The Cincinnati Bengals squandered yet another golden opportunity. They walked into Pittsburgh’s Heinz Field Monday night facing a winless Steelers squad giving up 442 yards and 28.3 points per game. It was the Bengals’ chance to make a statement against a longtime division bully. Instead, they mustered just 175 total yards on offense and 3 points in a 27-3 shellacking.
Bengals quarterback Andy Dalton finished 21-37 for 171 yards and two turnovers, including an interception and a fumble (a second fumble was recovered by the Bengals). While he was sacked eight times, that can’t always be the default excuse for losing. Last year Texans QB Deshaun Watson was sacked a league-leading 62 times and Houston still won the AFC South.
Same old culture
No, the sacks are simply an allegory for a systemic problem within the Bengals organization. Bengals fans are all too familiar with the scenario. They’ve been watching it since 1991 when Mike Brown took control of the team. Another high-profile primetime matchup, another embarrassing performance. Stop me if you’ve heard this one.
Last week I wrote about the potential for Cincinnati to change the culture created under Marvin Lewis with a win Monday night. The loss in Pittsburgh shows that despite the head man on the sideline, it still matters who sits in the owner’s box. The Bengals were consistently losing important games long before former Lewis arrived. If Monday was any indication, they’ll be losing important games long after he’s gone. For fans, it can be miserable. For players, it is their livelihood.
Which brings us to wide receiver A.J. Green. Until this season, his entire career has been tethered to both Dalton and Lewis. Green was once considered one of the best receivers in the game. Over the years, however, the Bengals hardships have slowly eroded that recognition. The numbers don’t lie. Since 2014 Green has topped 1,100 yards just once. In four career playoff games, he’s never topped 80 yards receiving and has just one touchdown.
Green will be 32 at the start of the 2020 season and the injuries are starting to add up. Since 2016 he’s missed 17 of a possible 52 games due to injury, with more to come this season. Green’s most recent injury, torn ankle ligaments, occurred when playing on a practice field littered with “rocks and pebbles” according to teammate Tyler Boyd. It’s a scary realization that the team is not that far from the days it recycled jockstraps to save money.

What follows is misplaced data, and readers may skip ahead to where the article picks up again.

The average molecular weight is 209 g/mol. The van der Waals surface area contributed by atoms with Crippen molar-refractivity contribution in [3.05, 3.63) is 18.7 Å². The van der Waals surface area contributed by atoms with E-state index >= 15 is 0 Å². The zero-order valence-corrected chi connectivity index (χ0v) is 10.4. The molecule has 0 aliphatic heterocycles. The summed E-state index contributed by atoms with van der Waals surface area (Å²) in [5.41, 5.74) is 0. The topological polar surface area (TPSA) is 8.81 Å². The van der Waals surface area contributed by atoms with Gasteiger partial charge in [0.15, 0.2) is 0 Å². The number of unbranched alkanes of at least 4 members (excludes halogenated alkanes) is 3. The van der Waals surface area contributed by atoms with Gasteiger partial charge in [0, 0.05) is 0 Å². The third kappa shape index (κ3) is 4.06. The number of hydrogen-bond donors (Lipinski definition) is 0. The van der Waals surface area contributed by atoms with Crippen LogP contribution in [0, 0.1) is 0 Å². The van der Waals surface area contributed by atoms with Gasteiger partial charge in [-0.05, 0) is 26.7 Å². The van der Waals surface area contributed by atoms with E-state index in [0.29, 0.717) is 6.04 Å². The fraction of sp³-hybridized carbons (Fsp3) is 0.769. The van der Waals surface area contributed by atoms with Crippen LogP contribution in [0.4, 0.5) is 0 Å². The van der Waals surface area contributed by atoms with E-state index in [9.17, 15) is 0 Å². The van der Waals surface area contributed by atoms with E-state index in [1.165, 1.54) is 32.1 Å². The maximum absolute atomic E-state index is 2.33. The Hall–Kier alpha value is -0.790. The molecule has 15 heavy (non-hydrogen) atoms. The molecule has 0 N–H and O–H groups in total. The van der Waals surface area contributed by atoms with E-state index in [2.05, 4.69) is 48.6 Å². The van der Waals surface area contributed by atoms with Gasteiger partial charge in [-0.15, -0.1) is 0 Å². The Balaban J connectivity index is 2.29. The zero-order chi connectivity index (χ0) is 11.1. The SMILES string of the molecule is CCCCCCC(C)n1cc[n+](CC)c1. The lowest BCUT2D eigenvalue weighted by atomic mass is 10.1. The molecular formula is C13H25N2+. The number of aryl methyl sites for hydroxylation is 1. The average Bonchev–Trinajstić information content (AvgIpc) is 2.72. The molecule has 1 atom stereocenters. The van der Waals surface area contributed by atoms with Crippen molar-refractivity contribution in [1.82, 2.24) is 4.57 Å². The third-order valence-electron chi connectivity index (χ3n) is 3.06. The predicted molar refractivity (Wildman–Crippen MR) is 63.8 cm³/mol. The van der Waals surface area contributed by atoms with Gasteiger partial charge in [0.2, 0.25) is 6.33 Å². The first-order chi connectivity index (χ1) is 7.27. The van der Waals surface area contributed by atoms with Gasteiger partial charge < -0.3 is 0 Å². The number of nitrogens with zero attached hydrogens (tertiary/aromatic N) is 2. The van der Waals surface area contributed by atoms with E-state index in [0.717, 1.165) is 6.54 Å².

There has been plenty of speculation from fans and pundits about how the team should proceed with Green. I would argue that it’s Green that holds all the cards, and the rest of his career is at stake. Rather than coming back for a lost season, it’s not absurd to ask to be put on the shelf for the remainder of the year.
At 0-4 and a dismal season ahead, the Bengals’ top priority is simple: trade A.J. Green for the best possible return. https://t.co/8RFAwVqp6T
— Brent Sobleski (@brentsobleski) October 1, 2019
Asking for a trade is another option, though it is unlikely. It’s just not inherently in the Bengals DNA. Mike Brown doesn’t like change, so calls to trade away veterans for draft capital are unrealistic. Remember, Brown was ready to let franchise quarterback Carson Palmer retire rather than trade him, even if it meant getting nothing in return. The team eventually received an offer from the Raiders they couldn’t refuse.
Brown’s belligerence means Green’s future is likely in his own hands. One option is to come back to a potentially winless team and play out his contract. In doing so, he risks putting his body and future earnings on the line for team ownership that time and time again has proven it has no interest in anything other than turning a profit. The other option is to call it a day in Cincinnati and look forward to 2020 with a new team. If I’m Green, I take a page from Palmer’s old playbook and tell the team he’s done sacrificing his health and well being while getting nothing in return.
Travis Yates is a writer for PFN covering the Cincinnati Bengals. He is also a co-host of the Fantasy Fixers Podcast, a feature of the PFN Podcast Network. You can follow him @TheTravisYates on Twitter.